A Call to Overcome a Rancorous Election and Work Together for Peace with Justice

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It is a new day, and the United States of America, the most powerful nation in the free world, has elected a new leader.

After what has arguably been one of the most rancorous, mean-spirited, and difficult presidential races in recent memory, our nation has again started on a new path with a new commander-in-chief.

In his acceptance speech, U.S. President-elect Donald Trump promised to unify the country, despite his clearly divisive campaign rhetoric on issues of race, gender, ability, and nationality. And it is the job of citizens of the United States—particularly those who call ourselves Christians—to hold him to this promise.

As with the 44 U.S. presidential races that have gone before, some voters are celebrating their candidate’s triumph, while others are mourning their candidate’s defeat. Regardless of our political leanings, though, our first allegiance as people who follow Jesus Christ is to embody and uphold the values of honor, love, respect, justice, and equity, which are hallmarks of the Gospel message. We embody these values in what we do and say, how we vote and act, and in the ways that we hold our elected officials accountable.

Diverse as we are in this church, the people called by God are not bound by partisan politics, but rather we are marked through our baptism as Christian citizens who live out what we preach. As such, we must pray daily for our community, civic, and political leaders. We must work for justice and reconciliation. And, even in our disagreements about politics and ideology, we must remember that our goal is that God’s will be done on earth as it is in heaven. We must honor our relationships to each other as children of God and forge new understandings.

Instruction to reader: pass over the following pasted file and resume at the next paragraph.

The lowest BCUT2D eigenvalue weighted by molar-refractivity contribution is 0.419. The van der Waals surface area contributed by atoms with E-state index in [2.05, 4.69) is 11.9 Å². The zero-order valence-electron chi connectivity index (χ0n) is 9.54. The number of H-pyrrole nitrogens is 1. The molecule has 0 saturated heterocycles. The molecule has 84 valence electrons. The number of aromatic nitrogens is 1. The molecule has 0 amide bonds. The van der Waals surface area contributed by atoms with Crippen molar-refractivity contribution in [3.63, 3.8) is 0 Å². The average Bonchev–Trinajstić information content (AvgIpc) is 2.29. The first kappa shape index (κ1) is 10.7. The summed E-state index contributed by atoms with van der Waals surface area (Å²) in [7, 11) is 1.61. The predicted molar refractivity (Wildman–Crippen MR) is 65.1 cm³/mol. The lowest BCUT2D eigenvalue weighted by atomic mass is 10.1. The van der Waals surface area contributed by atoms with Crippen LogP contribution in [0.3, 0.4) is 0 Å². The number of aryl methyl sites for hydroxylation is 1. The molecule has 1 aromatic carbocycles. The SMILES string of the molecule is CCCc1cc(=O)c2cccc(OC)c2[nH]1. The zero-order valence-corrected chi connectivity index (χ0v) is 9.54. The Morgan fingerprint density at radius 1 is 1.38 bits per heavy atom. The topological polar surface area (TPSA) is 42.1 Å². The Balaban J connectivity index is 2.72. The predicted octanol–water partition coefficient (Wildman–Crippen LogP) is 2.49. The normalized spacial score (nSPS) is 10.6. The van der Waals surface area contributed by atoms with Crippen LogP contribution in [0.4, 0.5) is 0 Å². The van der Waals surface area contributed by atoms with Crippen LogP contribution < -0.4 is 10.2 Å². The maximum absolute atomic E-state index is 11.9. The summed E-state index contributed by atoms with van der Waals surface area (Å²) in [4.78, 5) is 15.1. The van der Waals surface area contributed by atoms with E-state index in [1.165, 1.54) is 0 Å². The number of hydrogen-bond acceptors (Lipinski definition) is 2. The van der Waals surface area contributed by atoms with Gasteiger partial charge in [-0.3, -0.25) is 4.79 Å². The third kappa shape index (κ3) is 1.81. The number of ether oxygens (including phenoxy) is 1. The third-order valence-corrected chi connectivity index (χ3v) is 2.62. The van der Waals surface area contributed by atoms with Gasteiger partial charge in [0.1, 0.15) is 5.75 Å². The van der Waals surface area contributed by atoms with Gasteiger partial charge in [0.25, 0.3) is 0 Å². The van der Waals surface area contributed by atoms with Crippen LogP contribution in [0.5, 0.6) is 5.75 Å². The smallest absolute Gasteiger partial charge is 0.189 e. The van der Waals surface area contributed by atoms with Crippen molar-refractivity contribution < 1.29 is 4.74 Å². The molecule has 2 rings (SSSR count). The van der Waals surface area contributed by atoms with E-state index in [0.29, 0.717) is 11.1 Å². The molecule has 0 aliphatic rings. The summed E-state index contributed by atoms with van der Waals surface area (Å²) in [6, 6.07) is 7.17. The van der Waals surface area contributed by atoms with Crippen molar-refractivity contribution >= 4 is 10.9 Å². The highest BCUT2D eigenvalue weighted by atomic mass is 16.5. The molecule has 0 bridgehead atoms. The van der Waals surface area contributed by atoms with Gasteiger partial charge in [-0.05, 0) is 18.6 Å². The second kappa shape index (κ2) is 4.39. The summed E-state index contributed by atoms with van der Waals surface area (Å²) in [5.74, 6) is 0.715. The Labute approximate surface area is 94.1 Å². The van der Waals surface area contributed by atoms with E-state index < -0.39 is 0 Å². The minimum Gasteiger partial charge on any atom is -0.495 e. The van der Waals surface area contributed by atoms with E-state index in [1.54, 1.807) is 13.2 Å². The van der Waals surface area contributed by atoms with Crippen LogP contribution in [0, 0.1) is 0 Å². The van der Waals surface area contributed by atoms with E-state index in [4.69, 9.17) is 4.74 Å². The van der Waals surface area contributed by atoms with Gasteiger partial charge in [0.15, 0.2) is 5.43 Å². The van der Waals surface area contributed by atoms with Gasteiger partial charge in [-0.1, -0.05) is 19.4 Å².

It’s called, “being the church, at our best.” And it is what the world needs today and everyday.

The General Commission on Religion and Race stands ready to assist any who are in need of support in the work of bringing unity in the face of diversity, creating just and equitable systems, or holding vital conversations for healing and empowerment. We thank God for the opportunity to walk together.

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GCORR is building the capacity of The United Methodist Church to be contextually relevant and to reach more people, younger people, and more diverse people as we make disciples of Jesus Christ for the transformation of the world.